He didn’t stay put. He and his companions moved and were founders of the New London, Connecticut community in 1646. He was always active in his communities and assumed the roles of town officer, deputy, surveyor of the arms. There are numerous articles and even books based on the lives of the Bruen family.  There is no one whose public service record is more detailed and as busy as Obadiah.  He was the poster child for the Chamber of Commerce Citizen of the Year award.

The importance of Obadiah in the history of America can’t be understated. He was involved in one of the key moments in the evolution of our colonies. He was one of 19 citizens including John Wintrop, the Clarkes, Wolcotts and other colonial leaders to petition King Charles II for the Charter of Connecticut. The King granted the charter. Obadiah could benefit financially as one of those the King would provide a patent. He could acquire more land. But Obadiah made history when he put principle above profit.

Obadiah was clearly a man of principle.  He had pushed for the King’s Charter and he was now in a position to profit in a large way from his patent.  He was quickly disappointed with the way events played out after the charter was granted.  The fact that the King was forcing two colonies (Connecticut and New Haven) to merge under the terms of the Charter grieved Bruen. He did not see that coming. Nor did he anticipate how the 18 other petitioners would proceed.  Democracy was not working as it should, in his opinion. The civil rights of the minority were being trampled, including and most importantly to him, religious freedom. The two colonies held disparate views on the matter of church and state relationships. For more insight see g-grandfather Abraham Pierson.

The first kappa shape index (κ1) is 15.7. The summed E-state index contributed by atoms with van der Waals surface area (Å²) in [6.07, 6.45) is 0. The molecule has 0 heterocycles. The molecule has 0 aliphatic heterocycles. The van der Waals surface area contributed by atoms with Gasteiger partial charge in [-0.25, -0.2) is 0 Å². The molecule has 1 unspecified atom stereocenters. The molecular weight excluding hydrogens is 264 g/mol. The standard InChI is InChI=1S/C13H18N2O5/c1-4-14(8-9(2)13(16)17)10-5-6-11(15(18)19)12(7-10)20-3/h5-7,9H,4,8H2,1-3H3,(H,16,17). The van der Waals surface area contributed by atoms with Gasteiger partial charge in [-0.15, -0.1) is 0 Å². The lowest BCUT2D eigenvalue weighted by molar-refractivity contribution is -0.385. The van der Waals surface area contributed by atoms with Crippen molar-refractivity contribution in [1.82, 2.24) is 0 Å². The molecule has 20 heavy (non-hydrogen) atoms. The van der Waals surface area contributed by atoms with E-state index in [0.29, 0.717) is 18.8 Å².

Obadiah, in the late stages of his life, uprooted his family and with the colonists from New Haven and several other communities, vacated Connecticut and moved lock, stock and barrel to New Jersey. I know what you are thinking:  He started off in the magnificent Maine/New Hampshire seacoast and ended in New Jersey. Keep in mind, the Jersey Girls and the Sopranos were not around at the time. Jersey was still a pristine place on Earth.

I find it interesting that Obadiah Bruen was buying up the land that is present day Newark, NJ, in 1666-67 from the local tribe at a time when the Stilles and van Couwenhovens of my ancestors were in the neighborhood contributing to the growth of Manhattan, Long Island and the Jersey shore. Obadiah continued his role as leader and he was surrounded by a nucleus of church members, civic leaders, family members who formed a tight knit support group.  More will be written about the Piersons, Kitchells, Sheafes: all leaders in the Connecticut/New Jersey colonial struggle for religious freedom and civil rights in general.  All of them are great grandparents in the Whittington/Slaymaker family tree.

To understand how Obadiah fits into the Whittington/Sullivan please click on these links.  Each link will take you to 6 generations beginning in the present day.  descendants to present day:  (1) Whittington (2014) to Carey (b.1814).   (2) Emily Carey (b.1814) to Sarah Bruen (b.1617)  and (3)  Sarah Bruen (b.1617) to Obadian Bruen (b.1606) .